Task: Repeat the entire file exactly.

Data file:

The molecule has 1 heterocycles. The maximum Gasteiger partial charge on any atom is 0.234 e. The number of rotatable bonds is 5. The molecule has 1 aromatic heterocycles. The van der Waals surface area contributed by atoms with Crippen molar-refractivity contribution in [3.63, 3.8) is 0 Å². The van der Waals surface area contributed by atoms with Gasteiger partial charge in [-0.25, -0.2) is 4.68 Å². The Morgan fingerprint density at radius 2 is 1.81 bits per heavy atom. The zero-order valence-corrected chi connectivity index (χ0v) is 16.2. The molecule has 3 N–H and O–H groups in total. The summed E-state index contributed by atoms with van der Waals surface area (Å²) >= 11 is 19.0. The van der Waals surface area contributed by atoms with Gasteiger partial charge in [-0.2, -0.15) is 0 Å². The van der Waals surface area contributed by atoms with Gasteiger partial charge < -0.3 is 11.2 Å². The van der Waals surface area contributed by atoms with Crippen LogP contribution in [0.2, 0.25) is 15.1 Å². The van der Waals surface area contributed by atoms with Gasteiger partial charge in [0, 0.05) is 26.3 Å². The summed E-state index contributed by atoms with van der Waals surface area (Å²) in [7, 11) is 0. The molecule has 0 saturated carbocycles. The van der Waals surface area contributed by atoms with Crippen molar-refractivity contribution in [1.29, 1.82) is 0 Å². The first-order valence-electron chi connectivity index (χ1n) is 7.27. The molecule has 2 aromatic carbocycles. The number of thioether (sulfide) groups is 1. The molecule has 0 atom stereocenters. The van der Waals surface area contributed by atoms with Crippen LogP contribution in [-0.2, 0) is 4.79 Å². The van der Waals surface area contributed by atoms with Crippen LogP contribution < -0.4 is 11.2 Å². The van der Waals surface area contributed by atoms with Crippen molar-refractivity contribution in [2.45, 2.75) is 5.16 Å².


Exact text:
The molecule has 1 heterocycles. The maximum Gasteiger partial charge on any atom is 0.234 e. The number of rotatable bonds is 5. The molecule has 1 aromatic heterocycles. The van der Waals surface area contributed by atoms with Crippen molar-refractivity contribution in [3.63, 3.8) is 0 Å². The van der Waals surface area contributed by atoms with Gasteiger partial charge in [-0.25, -0.2) is 4.68 Å². The Morgan fingerprint density at radius 2 is 1.81 bits per heavy atom. The zero-order valence-corrected chi connectivity index (χ0v) is 16.2. The molecule has 3 N–H and O–H groups in total. The summed E-state index contributed by atoms with van der Waals surface area (Å²) >= 11 is 19.0. The van der Waals surface area contributed by atoms with Gasteiger partial charge in [-0.2, -0.15) is 0 Å². The van der Waals surface area contributed by atoms with Gasteiger partial charge < -0.3 is 11.2 Å². The van der Waals surface area contributed by atoms with Crippen LogP contribution in [0.2, 0.25) is 15.1 Å². The van der Waals surface area contributed by atoms with Gasteiger partial charge in [0, 0.05) is 26.3 Å². The summed E-state index contributed by atoms with van der Waals surface area (Å²) in [7, 11) is 0. The molecule has 0 saturated carbocycles. The van der Waals surface area contributed by atoms with Crippen molar-refractivity contribution in [1.29, 1.82) is 0 Å². The first-order valence-electron chi connectivity index (χ1n) is 7.27. The molecule has 2 aromatic carbocycles. The number of thioether (sulfide) groups is 1. The molecule has 0 atom stereocenters. The van der Waals surface area contributed by atoms with Crippen LogP contribution in [-0.2, 0) is 4.79 Å². The van der Waals surface area contributed by atoms with Crippen LogP contribution < -0.4 is 11.2 Å². The van der Waals surface area contributed by atoms with Crippen molar-refractivity contribution in [2.45, 2.75) is 5.16 Å².